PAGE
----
Keeled Billed Toucan

Ramphastos Sulfuratus



Kingdom Animalia

Phylum Chordata

Class Aves

Order Piciformes

Family Ramphastidae


The Keel Billed Toucan is also known as the Rainbow Billed Toucan because of its signature beak.  It ranges anywhere from 17 to 22 inches in height, and their bill is about 5 to 6 inches long, roughly a third of its height.  The main body is mostly black with a yellow neck and chest, with blue feet, and red feathers on its tail.  The beak is mostly green with a red tip and orange on the sides.  Although the beak is very large, it’s actually made of a protein keratin making it very light.  The toucan is a very poor flying bird, so to accommodate this, it’s feet has four toes, two facing opposite directions which allows them to hold onto limbs since they sit in trees most of the day.


The Keel Billed Toucan inhabits tropical and subtropical rainforests, which usually ranges from Southern Mexico to Northern Columbia, and is also the national bird for Belize.  For most of the day it roosts in holes in the canopies of the trees in the rainforests, often with many of the same other birds.  It sleeps in the holes by wrapping his beak around to the back of his body, to conserve space for the other birds in the hole. 


The Keel Billed Toucan is a very sociable bird, so they are mainly seen flying in flocks or grouped together on the branches of trees.  They have a loud croaking call that can be heard up to half a mile away and when feeding, they usually croak constantly to one another.  Their beak allows them to pluck large fruit off of tree limbs, and is also used in courtship as well as defense where the bang their beaks together.


When Keel Billed Toucan’s reproduce, they are considered monogamous, in which both the male and female take turns incubating the small clutch of eggs that the female produced.  Even after the newborns hatch, the parents still trade off on feeding and caring for their young.  The newborns stay in the nest until they are ready to fly, and until their beaks mature, which takes about 5 to 6 weeks.  The adults can have up to three clutches a year.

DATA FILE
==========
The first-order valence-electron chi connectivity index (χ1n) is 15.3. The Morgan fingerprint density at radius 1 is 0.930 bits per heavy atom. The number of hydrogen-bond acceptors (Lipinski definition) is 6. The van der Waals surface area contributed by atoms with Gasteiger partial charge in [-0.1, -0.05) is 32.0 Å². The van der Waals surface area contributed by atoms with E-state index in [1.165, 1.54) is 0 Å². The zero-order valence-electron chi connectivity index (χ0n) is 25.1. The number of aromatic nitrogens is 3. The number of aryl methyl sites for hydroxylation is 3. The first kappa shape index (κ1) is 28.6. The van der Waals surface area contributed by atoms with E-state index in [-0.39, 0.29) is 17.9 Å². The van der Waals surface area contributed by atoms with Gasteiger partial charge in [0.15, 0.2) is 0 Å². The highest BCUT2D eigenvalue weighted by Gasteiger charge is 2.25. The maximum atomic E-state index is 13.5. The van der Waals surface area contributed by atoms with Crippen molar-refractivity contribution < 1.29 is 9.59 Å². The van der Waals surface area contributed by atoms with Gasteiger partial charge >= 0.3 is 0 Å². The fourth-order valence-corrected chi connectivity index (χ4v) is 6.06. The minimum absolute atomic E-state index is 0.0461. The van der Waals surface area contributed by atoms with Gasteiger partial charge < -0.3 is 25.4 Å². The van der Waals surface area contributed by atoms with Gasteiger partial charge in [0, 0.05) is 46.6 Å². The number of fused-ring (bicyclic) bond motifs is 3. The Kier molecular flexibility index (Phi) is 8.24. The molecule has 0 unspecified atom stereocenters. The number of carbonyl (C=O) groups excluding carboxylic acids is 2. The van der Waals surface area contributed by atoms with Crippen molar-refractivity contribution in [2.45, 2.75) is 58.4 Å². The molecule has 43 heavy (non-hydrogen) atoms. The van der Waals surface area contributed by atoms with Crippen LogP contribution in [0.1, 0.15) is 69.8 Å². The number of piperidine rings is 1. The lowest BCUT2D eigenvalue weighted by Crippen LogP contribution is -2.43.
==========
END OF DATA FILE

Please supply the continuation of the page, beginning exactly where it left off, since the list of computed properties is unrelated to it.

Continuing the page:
The diet of the toucan is mostly a wide range of fruit, in which their beak actually allows them to eat very large fruit and pick them apart with their bill and swallow them whole.  They also eat on other things such as small eggs, insects, and small reptiles such as lizards.


Since the Keel Billed Toucan mostly eats on fruit, the only things it preys on would be small reptiles and insects, which don’t put much harm to their population.  Predators of the toucan include humans that hunt the bird, or that are involved with deforestation, also large birds and weasels are predators to the toucan.  An ecological advantage that the toucans possess is that when they eat fruit, they disperse the seeds of the fruit rapidly through either their feces or by dropping some while eating.

Personal Interest:

The reason why I chose the Keel Billed Toucan is that it is such a spectacular and colorful looking bird.  Birds such as these aren’t seen in the wild around here, so to be able to see a bird such as this one would be very amazing.  Also, this bird is the national bird of Belize, which is a place where I will soon be travelling. 


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